- 27. Cummings P. Missing data and multiple imputation. JAMA Pediatr. 2013;167(7):656–61. pmid:23699969
- 28. Hakola L, Miettinen ME, Syrjälä E, Åkerlund M, Takkinen HM, Korhonen TE, et al. Association of Cereal, Gluten, and Dietary Fiber Intake With Islet Autoimmunity and Type 1 Diabetes. JAMA Pediatr. 2019.
- 29. Lund-Blix NA, Dong F, Mårild K, Barón AE, Seifert J, Waugh KC, et al. Gluten Intake and Risk of Islet Autoimmunity and Progression to Type 1 Diabetes in Children at Increased Risk of the Disease: The Diabetes Autoimmunity Study in the Young (DAISY). Diabetes Care. 2019;42(5):789–96. pmid:30796108
- 30. Andrén Aronsson C, Lee HS, Hård Af Segerstad EM, Uusitalo U, Yang J, Koletzko S, et al. Association of Gluten Intake During the First 5 Years of Life With Incidence of Celiac Disease Autoimmunity and Celiac Disease Among Children at Increased Risk. JAMA. 2019;322(6):514–23. pmid:31408136
- 31. Mårild K, Dong F, Lund-Blix NA, Seifert J, Barón AE, Waugh KC, et al. Gluten Intake and Risk of Celiac Disease: Long-Term Follow-up of an At-Risk Birth Cohort. Am J Gastroenterol. 2019;114(8):1307–14. pmid:31082869
- 32. Lund-Blix NA, Mårild K, Tapia G, Norris JM, Stene LC, Størdal K. Gluten Intake in Early Childhood and Risk of Celiac Disease in Childhood. Am J Gastroenterol. 2019;114(8):1299–306. pmid:31343439
- 33. Reynolds AN, Mann J. Re: Association between maternal gluten intake and type 1 diabetes in offspring: national prospective cohort study in Denmark. BMJ [Internet]. 2018. Available from: https://www.bmj.com/content/362/bmj.k3547/rr-0. [1 December 2018].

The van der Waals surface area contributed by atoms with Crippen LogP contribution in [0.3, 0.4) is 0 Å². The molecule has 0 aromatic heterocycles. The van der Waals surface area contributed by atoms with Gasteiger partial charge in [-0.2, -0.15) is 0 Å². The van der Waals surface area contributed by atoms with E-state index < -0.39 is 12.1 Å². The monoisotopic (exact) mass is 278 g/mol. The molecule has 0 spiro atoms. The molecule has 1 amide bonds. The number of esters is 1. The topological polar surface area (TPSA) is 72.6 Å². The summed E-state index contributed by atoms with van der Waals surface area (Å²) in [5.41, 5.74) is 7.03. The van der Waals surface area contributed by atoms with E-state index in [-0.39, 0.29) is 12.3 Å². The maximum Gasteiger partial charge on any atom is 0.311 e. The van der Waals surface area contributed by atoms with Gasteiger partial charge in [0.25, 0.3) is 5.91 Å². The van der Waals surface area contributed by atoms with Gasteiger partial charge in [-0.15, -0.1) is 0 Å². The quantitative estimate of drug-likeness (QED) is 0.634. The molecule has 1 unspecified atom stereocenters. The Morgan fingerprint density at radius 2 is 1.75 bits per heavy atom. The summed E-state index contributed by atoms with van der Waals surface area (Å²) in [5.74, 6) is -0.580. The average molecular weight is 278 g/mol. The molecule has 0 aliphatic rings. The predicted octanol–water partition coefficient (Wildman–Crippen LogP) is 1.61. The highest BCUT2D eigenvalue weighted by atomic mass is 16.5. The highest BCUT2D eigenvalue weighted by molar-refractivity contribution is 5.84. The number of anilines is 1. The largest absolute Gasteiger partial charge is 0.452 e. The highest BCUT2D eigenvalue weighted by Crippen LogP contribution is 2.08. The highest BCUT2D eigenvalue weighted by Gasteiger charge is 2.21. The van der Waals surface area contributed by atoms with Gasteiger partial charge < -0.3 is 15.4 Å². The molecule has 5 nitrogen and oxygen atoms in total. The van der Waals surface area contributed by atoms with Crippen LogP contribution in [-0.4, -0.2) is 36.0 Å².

- 34. Magnus MC, Olsen SF, Granström C, Joner G, Skrivarhaug T, Svensson J, et al. Infant Growth and Risk of Childhood-Onset Type 1 Diabetes in Children From 2 Scandinavian Birth Cohorts. JAMA Pediatr. 2015;169(12):e153759. pmid:26642117
- 35. Virtanen SM. Dietary factors in the development of type 1 diabetes. Pediatr Diabetes. 2016;17 Suppl 22:49–55.
- 36. Crespo-Escobar P, Mearin ML, Hervás D, Auricchio R, Castillejo G, Gyimesi J, et al. The role of gluten consumption at an early age in celiac disease development: a further analysis of the prospective PreventCD cohort study. Am J Clin Nutr. 2017;105(4):890–6. pmid:28228423
- 37. Vriezinga SL, Auricchio R, Bravi E, Castillejo G, Chmielewska A, Crespo Escobar P, et al. Randomized feeding intervention in infants at high risk for celiac disease. N Engl J Med. 2014;371(14):1304–15. pmid:25271603
- 38. Aronsson CA, Lee HS, Koletzko S, Uusitalo U, Yang J, Virtanen SM, et al. Effects of Gluten Intake on Risk of Celiac Disease: A Case-Control Study on a Swedish Birth Cohort. Clin Gastroenterol Hepatol. 2015.
- 39. Hoppe C, Trolle E, Gondolf UH, Husby S. Gluten intake in 6-36-month-old Danish infants and children based on a national survey. J Nutr Sci. 2013;2:e7. pmid:25191593
- 40. Nilsen RM, Vollset SE, Gjessing HK, Skjærven R, Melve KK, Schreuder P, et al. Self-selection and bias in a large prospective pregnancy cohort in Norway. Paediatr Perinat Epidemiol. 2009;23(6):597–608. pmid:19840297
- 41. Bosi E, Molteni L, Radaelli MG, Folini L, Fermo I, Bazzigaluppi E, et al. Increased intestinal permeability precedes clinical onset of type 1 diabetes. Diabetologia. 2006;49(12):2824–7. pmid:17028899
- 42. Stewart CJ, Ajami NJ, O'Brien JL, Hutchinson DS, Smith DP, Wong MC, et al. Temporal development of the gut microbiome in early childhood from the TEDDY study. Nature. 2018;562(7728):583–8. pmid:30356187
- 43. Krischer JP, Lynch KF, Schatz DA, Ilonen J, Lernmark Å, Hagopian WA, et al. The 6 year incidence of diabetes-associated autoantibodies in genetically at-risk children: the TEDDY study. Diabetologia. 2015;58(5):980–7. pmid:25660258